The U.S. Food and Drug Administration approved Tuesday the rapid OraQuick In-Home HIV Test for over-the-counter sales for the first time.
“The test has the potential to identify large numbers of previously undiagnosed HIV infections, especially if used by those unlikely to use standard screening methods,” the FDA said in a release.
Experts estimate one-fifth of those infected with HIV are unaware of their status. The Centers for Disease Control and Prevention estimates 1.2 million Americans are living with HIV, and that there are 50,000 new HIV infections annually, primarily transmitted from people unaware of their HIV status. As such, increasing access to the HIV screener has become a cornerstone of the fight against the disease.
The newly approved test, which allows users to swab their gums in order to detect the presence of antibodies to HIV in 20 to 40 minutes, will soon bring into homes a tool that clinics have been using since 2004.
“Knowing your status is an important factor in the effort to prevent the spread of HIV,” said Dr. Karen Midthun, director of the FDA’s Center for Biologics Evaluation and Research in a press release, Tuesday. “The availability of a home-use HIV test kit provides another option for individuals to get tested so that they can seek medical care, if appropriate.”
Clinical studies of the test showed a 92 percent sensitivity rate, which means that of every 12 HIV-infected individuals tested with this kit, one negative could be expected, which raised alarm among HIV/AIDS activists.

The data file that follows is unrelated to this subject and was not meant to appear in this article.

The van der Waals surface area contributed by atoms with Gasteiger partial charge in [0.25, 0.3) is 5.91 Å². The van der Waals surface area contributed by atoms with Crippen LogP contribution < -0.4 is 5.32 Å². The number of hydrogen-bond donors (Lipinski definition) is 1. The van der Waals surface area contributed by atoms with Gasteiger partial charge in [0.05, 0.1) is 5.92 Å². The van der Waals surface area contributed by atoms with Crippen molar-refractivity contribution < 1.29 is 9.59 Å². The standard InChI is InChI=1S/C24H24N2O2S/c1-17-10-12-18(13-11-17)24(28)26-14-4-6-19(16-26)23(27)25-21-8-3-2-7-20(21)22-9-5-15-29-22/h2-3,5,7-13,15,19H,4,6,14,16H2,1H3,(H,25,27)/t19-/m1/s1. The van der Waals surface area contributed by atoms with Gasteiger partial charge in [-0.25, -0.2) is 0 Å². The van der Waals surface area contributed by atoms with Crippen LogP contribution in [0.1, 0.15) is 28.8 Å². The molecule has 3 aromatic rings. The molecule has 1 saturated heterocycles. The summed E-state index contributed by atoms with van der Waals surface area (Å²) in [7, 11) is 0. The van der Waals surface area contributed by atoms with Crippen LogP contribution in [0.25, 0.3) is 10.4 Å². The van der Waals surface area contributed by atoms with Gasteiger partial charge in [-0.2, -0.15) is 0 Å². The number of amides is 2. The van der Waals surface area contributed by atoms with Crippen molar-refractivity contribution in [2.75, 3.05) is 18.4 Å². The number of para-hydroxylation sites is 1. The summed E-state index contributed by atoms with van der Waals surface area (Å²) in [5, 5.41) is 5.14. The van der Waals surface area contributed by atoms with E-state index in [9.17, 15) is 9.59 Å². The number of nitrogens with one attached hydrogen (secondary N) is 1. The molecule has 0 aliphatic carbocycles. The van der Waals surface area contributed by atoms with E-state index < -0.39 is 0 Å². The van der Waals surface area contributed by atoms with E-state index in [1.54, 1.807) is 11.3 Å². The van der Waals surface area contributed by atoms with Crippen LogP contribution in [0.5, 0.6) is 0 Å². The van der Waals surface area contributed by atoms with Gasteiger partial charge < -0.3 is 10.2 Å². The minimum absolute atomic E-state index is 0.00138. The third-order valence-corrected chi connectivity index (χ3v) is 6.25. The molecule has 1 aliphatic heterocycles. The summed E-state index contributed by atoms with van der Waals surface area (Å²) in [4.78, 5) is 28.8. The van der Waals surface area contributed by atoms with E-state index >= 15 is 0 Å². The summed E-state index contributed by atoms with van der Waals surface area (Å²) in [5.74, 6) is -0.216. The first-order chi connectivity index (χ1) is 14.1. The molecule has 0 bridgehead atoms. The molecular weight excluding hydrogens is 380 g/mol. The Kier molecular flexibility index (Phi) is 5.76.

“Shortly after my first post on this product, I managed to corner an OraSure executive backstage at the NYC AIDS Walk, where I grilled him about the possible abuses of the product by parents and partners and about the potential for self-harm upon a positive result,” wrote AIDS activist and gay blogger Joe Jervis in a blog post on Tuesday. “He told me that the company had considered all of that and had the position that those hopefully rare occurrences were outweighed by the potential for getting many more people on the necessary treatments.”
The FDA release addressed those concerns as well on Tuesday.
“A positive result with this test does not mean that an individual is definitely infected with HIV, but rather that additional testing should be done in a medical setting to confirm the test result,” the release read. “Similarly, a negative test result does not mean that an individual is definitely not infected with HIV, particularly when exposure may have been within the previous three months.”
The OraSure test is the first test that allows users to learn their results at home immediately, without interacting with professionals, which some experts say may not be ideal. The Home Access Health Corporation’s ‘Home Access HIV-1 Test System’ was given FDA approval in 1996, and continues to be available to consumers widely in stores and pharmacies around the nation. The system differs from the approved oral-swab OraSure test, as the test performed is a self-collected fingerstick blood sample that is mailed to the Home Access Health Corporation’s College of American Pathologist accredited laboratory for testing. The results are also given to the consumer via trained HIV professionals, with immediate counseling available.
“We believe that an individual’s access to HIV testing in the privacy of their own home is critical to knowing their HIV status,” said Home Access Health Corporation president Mary Vogt, calling differences in accuracy between the two tests “significant.” “It’s our hope that FDA’s approval of another at-home testing option will add to the body of knowledge surrounding risk factors for HIV, increase overall testing, and reduce the rates of transmission of this dangerous virus.”
Home Access Health Corporation has provided the following side-by-side comparison of the two tests: